– symbiotic perspectives in sound, art and nature
The growing global awareness of an ecological crisis and environmental collapse in conjunction with the recent corona pandemic demands new positions and definitions in human-nature relationships. FIREFLY asks how artistic projects can face nature from this current point of view. Artists from several fields are invited to test speculative perspectives while eschewing the hierarchizing dichotomy between society and nature in order to give nature a new status.
With sound installations, concerts of experimental electronic music and a garden radio, the artists explore the rainwater retention basin of the former Tempelhof airfield at Floating
University. As a forgotten, unsupervised space for over 60 years, a diverse range of animals, plants and algae have taken over to form a third landscape: a man-made environment reclaimed by nature, susceptible to biological diversity. For FIREFLY, artistic projects weave their ways through this semi-natural ’room of indecision’.
Discover the terrain and bring your rubber boots or borrow some on site!
13 – 19h
Felicity Mangan: Amphi’theater
Ana Maria Rodriguez: Only for one day
Stefanie Loveday: Landfall, Collapse (video installation)
17 – 21h
Datscha Radio: Fluctuations
19:30h JD Zazie:
Goldilocks Zone (turntable, CD)
20:30h Pascal Arnold, Christoph Brünggel & Benny Jaberg:
Still und Dunkel
Felicity Mangan: Amphi’theater (sound installation)
The title Amphi’theater plays with the word amphitheatre, an arena that was traditionally designed with tiered seating for the performance of plays during ancient Greek and Roman times, as well as the word amphibians, meaning animals that can live on both land and water. Frogs create natural symphonies during mating rituals utilizing auditory functions such as call and response, silence and movement; they send sounds through the air, water and substrate (plants and fungus). The piece explores the bio-rhythms of frog calls recorded in different semi-natural ecosystems in Berlin, that have been altered and influenced by both the impact of humans and nature over time, providing unique bio-acoustic qualities. Since frogs are more often heard then seen because of their size and nocturnal behaviour, Mangan recreates this listening experience by submerging the technical equipment for her installation behind the long reeds within the semi-natural state of the Floating University site.
Felicity Mangan is an Australian sound artist and composer based in Berlin, Germany since 2008. In different situations such as solo performance, collaborative projects with other musicians or installation, Felicity plays her found native Australian wildlife archive and other field recordings, either through a stereophonic system or often via hand-made speakers made with piezo transducers and found objects. In her work, she explores the timbre and forms of found and self-recorded animal voices while mimicking biophonic patterns to create minimal quasi-bioacoustic environments. Mangan has released a solo publication on Longform Editions titled Stereo’frog’ic and a tape titled ‘Creepy Crawly’ on Mappa Editions. She has presented projects in many different settings from galleries, gardens, clubs and festivals throughout Europe, including National Gallery Denmark, Technosphärenklänge CTM/HKW and Sonic Act Academy 2020.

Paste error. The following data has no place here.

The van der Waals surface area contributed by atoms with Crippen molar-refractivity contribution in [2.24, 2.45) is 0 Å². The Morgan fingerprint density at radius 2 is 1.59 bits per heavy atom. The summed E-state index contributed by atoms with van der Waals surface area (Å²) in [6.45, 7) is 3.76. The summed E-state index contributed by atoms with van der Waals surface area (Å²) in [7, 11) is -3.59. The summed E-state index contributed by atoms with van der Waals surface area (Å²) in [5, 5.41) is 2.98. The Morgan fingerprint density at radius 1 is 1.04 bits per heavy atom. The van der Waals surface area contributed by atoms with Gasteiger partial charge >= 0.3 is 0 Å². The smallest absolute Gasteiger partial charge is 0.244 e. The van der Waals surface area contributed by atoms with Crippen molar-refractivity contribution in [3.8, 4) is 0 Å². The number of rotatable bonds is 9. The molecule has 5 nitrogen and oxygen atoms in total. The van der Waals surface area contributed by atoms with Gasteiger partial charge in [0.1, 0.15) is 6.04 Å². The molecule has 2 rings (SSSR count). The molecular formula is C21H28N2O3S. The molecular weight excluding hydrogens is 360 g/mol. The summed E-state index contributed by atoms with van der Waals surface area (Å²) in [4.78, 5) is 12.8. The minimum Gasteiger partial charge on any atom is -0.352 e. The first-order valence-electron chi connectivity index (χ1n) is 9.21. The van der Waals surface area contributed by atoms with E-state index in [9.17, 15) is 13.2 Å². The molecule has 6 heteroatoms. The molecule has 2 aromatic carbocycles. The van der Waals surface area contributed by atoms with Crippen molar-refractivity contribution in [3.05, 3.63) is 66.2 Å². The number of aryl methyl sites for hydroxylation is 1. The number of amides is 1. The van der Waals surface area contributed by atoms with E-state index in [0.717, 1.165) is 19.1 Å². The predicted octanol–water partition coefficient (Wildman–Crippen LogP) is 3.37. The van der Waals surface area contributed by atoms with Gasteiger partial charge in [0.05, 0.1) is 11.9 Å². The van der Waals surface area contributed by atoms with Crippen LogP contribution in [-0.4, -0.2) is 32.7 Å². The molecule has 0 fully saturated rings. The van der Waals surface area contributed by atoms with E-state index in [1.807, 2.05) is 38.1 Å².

Ana Maria Rodriguez: Only for one day (sound installation, new work)
»Only for one day« – Ana Maria Rodriguez’ second work on the subject of human/environment-relationships – translates and abstracts environmental processes. The composer exclusively uses synthesized sounds inspired by field recordings of bee sounds, which play a key role in the bees’ bidirectional communication system with the environment, especially with the flowers. Through the artificial reconstruction of field recordings – compared to using recordings of bee sounds directly – Rodriguez gains a profound and poetic understanding of these natural sound systems. Her methodology is also considered a statement in that she wants to treat nature with respect without using it for her own purposes. While the loudspeaker setup enables a more nuanced listening, additional transducers or bass shakers set the wooden structure of the space into vibration and thus link the artificial bee sounds directly with the installation’s surrounding environment.